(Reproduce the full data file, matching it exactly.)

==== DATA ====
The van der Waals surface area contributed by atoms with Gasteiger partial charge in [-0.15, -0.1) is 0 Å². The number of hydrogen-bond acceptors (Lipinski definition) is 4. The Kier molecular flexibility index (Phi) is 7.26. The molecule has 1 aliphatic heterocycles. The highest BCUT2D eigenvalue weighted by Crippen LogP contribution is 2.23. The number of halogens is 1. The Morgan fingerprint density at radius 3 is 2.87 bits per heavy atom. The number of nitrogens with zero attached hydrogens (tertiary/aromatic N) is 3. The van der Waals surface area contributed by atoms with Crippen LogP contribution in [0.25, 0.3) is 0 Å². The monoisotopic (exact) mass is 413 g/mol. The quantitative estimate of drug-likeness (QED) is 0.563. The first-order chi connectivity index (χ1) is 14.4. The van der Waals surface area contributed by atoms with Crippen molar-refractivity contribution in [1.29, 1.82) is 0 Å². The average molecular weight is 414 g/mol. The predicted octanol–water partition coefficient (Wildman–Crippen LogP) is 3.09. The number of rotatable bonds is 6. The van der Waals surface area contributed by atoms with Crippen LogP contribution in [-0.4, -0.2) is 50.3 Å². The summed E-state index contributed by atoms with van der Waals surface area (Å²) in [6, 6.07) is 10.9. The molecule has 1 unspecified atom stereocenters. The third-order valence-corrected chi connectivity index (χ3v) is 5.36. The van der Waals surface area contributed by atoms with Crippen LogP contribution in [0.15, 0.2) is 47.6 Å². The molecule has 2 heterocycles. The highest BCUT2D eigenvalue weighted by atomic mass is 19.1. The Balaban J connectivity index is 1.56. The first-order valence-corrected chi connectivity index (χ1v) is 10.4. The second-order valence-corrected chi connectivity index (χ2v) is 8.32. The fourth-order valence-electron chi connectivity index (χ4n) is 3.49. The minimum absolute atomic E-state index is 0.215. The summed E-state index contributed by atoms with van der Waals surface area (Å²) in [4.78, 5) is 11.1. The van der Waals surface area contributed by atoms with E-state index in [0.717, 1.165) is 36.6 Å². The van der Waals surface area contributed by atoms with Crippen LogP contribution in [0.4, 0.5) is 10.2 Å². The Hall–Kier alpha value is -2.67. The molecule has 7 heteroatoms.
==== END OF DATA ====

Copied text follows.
The van der Waals surface area contributed by atoms with Gasteiger partial charge in [-0.15, -0.1) is 0 Å². The number of hydrogen-bond acceptors (Lipinski definition) is 4. The Kier molecular flexibility index (Phi) is 7.26. The molecule has 1 aliphatic heterocycles. The highest BCUT2D eigenvalue weighted by Crippen LogP contribution is 2.23. The number of halogens is 1. The Morgan fingerprint density at radius 3 is 2.87 bits per heavy atom. The number of nitrogens with zero attached hydrogens (tertiary/aromatic N) is 3. The van der Waals surface area contributed by atoms with Crippen LogP contribution in [0.25, 0.3) is 0 Å². The monoisotopic (exact) mass is 413 g/mol. The quantitative estimate of drug-likeness (QED) is 0.563. The first-order chi connectivity index (χ1) is 14.4. The van der Waals surface area contributed by atoms with Crippen molar-refractivity contribution in [1.29, 1.82) is 0 Å². The average molecular weight is 414 g/mol. The predicted octanol–water partition coefficient (Wildman–Crippen LogP) is 3.09. The number of rotatable bonds is 6. The van der Waals surface area contributed by atoms with Crippen LogP contribution in [-0.4, -0.2) is 50.3 Å². The summed E-state index contributed by atoms with van der Waals surface area (Å²) in [6, 6.07) is 10.9. The molecule has 1 unspecified atom stereocenters. The third-order valence-corrected chi connectivity index (χ3v) is 5.36. The van der Waals surface area contributed by atoms with Crippen LogP contribution in [0.15, 0.2) is 47.6 Å². The molecule has 2 heterocycles. The highest BCUT2D eigenvalue weighted by atomic mass is 19.1. The Balaban J connectivity index is 1.56. The first-order valence-corrected chi connectivity index (χ1v) is 10.4. The second-order valence-corrected chi connectivity index (χ2v) is 8.32. The fourth-order valence-electron chi connectivity index (χ4n) is 3.49. The minimum absolute atomic E-state index is 0.215. The summed E-state index contributed by atoms with van der Waals surface area (Å²) in [4.78, 5) is 11.1. The van der Waals surface area contributed by atoms with E-state index in [0.717, 1.165) is 36.6 Å². The van der Waals surface area contributed by atoms with Crippen LogP contribution in [0.4, 0.5) is 10.2 Å². The Hall–Kier alpha value is -2.67. The molecule has 7 heteroatoms.